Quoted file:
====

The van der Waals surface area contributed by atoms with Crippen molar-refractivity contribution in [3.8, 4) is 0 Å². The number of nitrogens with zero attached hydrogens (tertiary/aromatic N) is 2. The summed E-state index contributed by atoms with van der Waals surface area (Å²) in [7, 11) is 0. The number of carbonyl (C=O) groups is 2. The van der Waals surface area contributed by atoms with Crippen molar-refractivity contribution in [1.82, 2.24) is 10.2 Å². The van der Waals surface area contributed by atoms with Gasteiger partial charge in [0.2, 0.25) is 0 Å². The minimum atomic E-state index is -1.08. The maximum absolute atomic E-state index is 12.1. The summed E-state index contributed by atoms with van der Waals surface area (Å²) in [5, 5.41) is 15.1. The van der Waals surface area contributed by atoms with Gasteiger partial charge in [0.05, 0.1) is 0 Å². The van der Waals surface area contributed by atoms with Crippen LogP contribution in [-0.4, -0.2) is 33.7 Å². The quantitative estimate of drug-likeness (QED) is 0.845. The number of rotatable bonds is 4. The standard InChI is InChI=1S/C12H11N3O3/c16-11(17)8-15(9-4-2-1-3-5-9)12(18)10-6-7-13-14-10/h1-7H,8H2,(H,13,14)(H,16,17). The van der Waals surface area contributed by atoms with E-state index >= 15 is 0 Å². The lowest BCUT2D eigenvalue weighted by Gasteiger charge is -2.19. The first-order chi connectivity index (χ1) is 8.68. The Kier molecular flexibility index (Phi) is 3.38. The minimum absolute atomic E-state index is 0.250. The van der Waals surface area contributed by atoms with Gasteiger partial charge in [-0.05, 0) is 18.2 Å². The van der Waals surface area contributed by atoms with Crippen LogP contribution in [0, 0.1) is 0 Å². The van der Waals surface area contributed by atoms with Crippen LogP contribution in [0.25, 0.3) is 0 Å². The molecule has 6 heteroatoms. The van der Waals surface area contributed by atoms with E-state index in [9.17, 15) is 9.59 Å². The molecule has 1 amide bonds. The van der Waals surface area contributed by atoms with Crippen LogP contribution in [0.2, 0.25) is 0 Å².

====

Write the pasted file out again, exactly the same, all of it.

The van der Waals surface area contributed by atoms with Crippen molar-refractivity contribution in [3.8, 4) is 0 Å². The number of nitrogens with zero attached hydrogens (tertiary/aromatic N) is 2. The summed E-state index contributed by atoms with van der Waals surface area (Å²) in [7, 11) is 0. The number of carbonyl (C=O) groups is 2. The van der Waals surface area contributed by atoms with Crippen molar-refractivity contribution in [1.82, 2.24) is 10.2 Å². The van der Waals surface area contributed by atoms with Gasteiger partial charge in [0.2, 0.25) is 0 Å². The minimum atomic E-state index is -1.08. The maximum absolute atomic E-state index is 12.1. The summed E-state index contributed by atoms with van der Waals surface area (Å²) in [5, 5.41) is 15.1. The van der Waals surface area contributed by atoms with Gasteiger partial charge in [0.05, 0.1) is 0 Å². The van der Waals surface area contributed by atoms with Crippen LogP contribution in [-0.4, -0.2) is 33.7 Å². The quantitative estimate of drug-likeness (QED) is 0.845. The number of rotatable bonds is 4. The standard InChI is InChI=1S/C12H11N3O3/c16-11(17)8-15(9-4-2-1-3-5-9)12(18)10-6-7-13-14-10/h1-7H,8H2,(H,13,14)(H,16,17). The van der Waals surface area contributed by atoms with E-state index >= 15 is 0 Å². The lowest BCUT2D eigenvalue weighted by Gasteiger charge is -2.19. The first-order chi connectivity index (χ1) is 8.68. The Kier molecular flexibility index (Phi) is 3.38. The minimum absolute atomic E-state index is 0.250. The van der Waals surface area contributed by atoms with Gasteiger partial charge in [-0.05, 0) is 18.2 Å². The van der Waals surface area contributed by atoms with Crippen LogP contribution in [0, 0.1) is 0 Å². The van der Waals surface area contributed by atoms with Crippen LogP contribution in [0.25, 0.3) is 0 Å². The molecule has 6 heteroatoms. The van der Waals surface area contributed by atoms with E-state index in [9.17, 15) is 9.59 Å². The molecule has 1 amide bonds. The van der Waals surface area contributed by atoms with Crippen LogP contribution in [0.2, 0.25) is 0 Å².